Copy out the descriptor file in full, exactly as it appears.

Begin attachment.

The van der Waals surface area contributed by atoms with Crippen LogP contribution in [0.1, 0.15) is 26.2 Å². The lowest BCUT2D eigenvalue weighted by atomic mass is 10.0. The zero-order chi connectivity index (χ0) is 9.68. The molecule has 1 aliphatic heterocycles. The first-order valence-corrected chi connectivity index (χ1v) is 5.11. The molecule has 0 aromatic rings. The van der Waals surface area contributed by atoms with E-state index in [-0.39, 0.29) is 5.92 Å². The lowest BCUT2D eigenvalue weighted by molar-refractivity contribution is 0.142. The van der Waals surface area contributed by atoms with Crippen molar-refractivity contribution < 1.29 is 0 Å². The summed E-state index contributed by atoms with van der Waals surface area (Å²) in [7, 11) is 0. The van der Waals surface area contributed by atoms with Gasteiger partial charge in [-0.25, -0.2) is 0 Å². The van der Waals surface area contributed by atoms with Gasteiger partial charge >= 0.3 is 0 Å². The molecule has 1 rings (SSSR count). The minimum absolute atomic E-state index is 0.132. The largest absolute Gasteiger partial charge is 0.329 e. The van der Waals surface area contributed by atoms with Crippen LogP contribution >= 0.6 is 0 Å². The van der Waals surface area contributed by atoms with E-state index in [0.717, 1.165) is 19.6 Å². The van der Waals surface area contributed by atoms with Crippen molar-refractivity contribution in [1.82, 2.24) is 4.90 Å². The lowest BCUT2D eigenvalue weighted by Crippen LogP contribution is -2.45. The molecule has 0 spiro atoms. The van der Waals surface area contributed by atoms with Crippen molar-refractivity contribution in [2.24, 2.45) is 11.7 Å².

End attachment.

The van der Waals surface area contributed by atoms with Crippen LogP contribution in [0.1, 0.15) is 26.2 Å². The lowest BCUT2D eigenvalue weighted by atomic mass is 10.0. The zero-order chi connectivity index (χ0) is 9.68. The molecule has 1 aliphatic heterocycles. The first-order valence-corrected chi connectivity index (χ1v) is 5.11. The molecule has 0 aromatic rings. The van der Waals surface area contributed by atoms with E-state index in [-0.39, 0.29) is 5.92 Å². The lowest BCUT2D eigenvalue weighted by molar-refractivity contribution is 0.142. The van der Waals surface area contributed by atoms with Crippen molar-refractivity contribution < 1.29 is 0 Å². The summed E-state index contributed by atoms with van der Waals surface area (Å²) in [7, 11) is 0. The van der Waals surface area contributed by atoms with Gasteiger partial charge in [-0.25, -0.2) is 0 Å². The van der Waals surface area contributed by atoms with Gasteiger partial charge >= 0.3 is 0 Å². The molecule has 1 rings (SSSR count). The minimum absolute atomic E-state index is 0.132. The largest absolute Gasteiger partial charge is 0.329 e. The van der Waals surface area contributed by atoms with Crippen LogP contribution >= 0.6 is 0 Å². The van der Waals surface area contributed by atoms with E-state index in [0.717, 1.165) is 19.6 Å². The van der Waals surface area contributed by atoms with Crippen molar-refractivity contribution in [1.82, 2.24) is 4.90 Å². The lowest BCUT2D eigenvalue weighted by Crippen LogP contribution is -2.45. The molecule has 0 spiro atoms. The van der Waals surface area contributed by atoms with Crippen molar-refractivity contribution in [2.24, 2.45) is 11.7 Å².